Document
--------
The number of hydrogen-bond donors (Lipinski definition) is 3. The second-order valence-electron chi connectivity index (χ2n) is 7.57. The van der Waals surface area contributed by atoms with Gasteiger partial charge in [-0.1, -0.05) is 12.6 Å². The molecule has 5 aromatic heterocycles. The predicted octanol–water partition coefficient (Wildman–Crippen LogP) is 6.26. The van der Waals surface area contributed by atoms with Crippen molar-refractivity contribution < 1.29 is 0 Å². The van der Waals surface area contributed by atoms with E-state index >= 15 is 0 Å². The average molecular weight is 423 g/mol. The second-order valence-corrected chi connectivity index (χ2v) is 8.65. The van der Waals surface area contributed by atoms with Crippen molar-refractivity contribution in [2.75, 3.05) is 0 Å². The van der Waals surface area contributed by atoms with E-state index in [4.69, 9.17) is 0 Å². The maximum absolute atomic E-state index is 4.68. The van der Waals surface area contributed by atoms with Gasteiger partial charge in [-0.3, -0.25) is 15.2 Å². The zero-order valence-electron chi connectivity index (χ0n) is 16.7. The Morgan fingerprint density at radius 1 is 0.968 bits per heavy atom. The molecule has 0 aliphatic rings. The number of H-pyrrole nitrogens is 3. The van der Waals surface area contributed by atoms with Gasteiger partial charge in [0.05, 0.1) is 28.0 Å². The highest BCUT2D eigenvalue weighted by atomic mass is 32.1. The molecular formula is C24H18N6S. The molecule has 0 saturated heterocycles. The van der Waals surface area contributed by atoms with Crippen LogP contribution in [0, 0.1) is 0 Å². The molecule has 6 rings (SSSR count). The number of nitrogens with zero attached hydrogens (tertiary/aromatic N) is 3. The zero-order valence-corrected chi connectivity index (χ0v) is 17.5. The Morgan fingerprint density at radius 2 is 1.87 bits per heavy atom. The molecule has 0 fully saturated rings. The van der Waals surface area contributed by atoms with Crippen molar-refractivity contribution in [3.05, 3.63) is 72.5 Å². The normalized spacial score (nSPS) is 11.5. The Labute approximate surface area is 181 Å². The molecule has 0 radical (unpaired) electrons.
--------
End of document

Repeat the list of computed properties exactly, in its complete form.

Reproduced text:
The number of hydrogen-bond donors (Lipinski definition) is 3. The second-order valence-electron chi connectivity index (χ2n) is 7.57. The van der Waals surface area contributed by atoms with Gasteiger partial charge in [-0.1, -0.05) is 12.6 Å². The molecule has 5 aromatic heterocycles. The predicted octanol–water partition coefficient (Wildman–Crippen LogP) is 6.26. The van der Waals surface area contributed by atoms with Crippen molar-refractivity contribution < 1.29 is 0 Å². The van der Waals surface area contributed by atoms with E-state index >= 15 is 0 Å². The average molecular weight is 423 g/mol. The second-order valence-corrected chi connectivity index (χ2v) is 8.65. The van der Waals surface area contributed by atoms with Crippen molar-refractivity contribution in [2.75, 3.05) is 0 Å². The van der Waals surface area contributed by atoms with E-state index in [4.69, 9.17) is 0 Å². The maximum absolute atomic E-state index is 4.68. The van der Waals surface area contributed by atoms with Gasteiger partial charge in [-0.3, -0.25) is 15.2 Å². The zero-order valence-electron chi connectivity index (χ0n) is 16.7. The Morgan fingerprint density at radius 1 is 0.968 bits per heavy atom. The molecule has 0 aliphatic rings. The number of H-pyrrole nitrogens is 3. The van der Waals surface area contributed by atoms with Gasteiger partial charge in [0.05, 0.1) is 28.0 Å². The highest BCUT2D eigenvalue weighted by atomic mass is 32.1. The molecular formula is C24H18N6S. The molecule has 0 saturated heterocycles. The van der Waals surface area contributed by atoms with Crippen LogP contribution in [0, 0.1) is 0 Å². The molecule has 6 rings (SSSR count). The number of nitrogens with zero attached hydrogens (tertiary/aromatic N) is 3. The zero-order valence-corrected chi connectivity index (χ0v) is 17.5. The Morgan fingerprint density at radius 2 is 1.87 bits per heavy atom. The molecule has 0 fully saturated rings. The van der Waals surface area contributed by atoms with Crippen molar-refractivity contribution in [3.05, 3.63) is 72.5 Å². The normalized spacial score (nSPS) is 11.5. The Labute approximate surface area is 181 Å². The molecule has 0 radical (unpaired) electrons.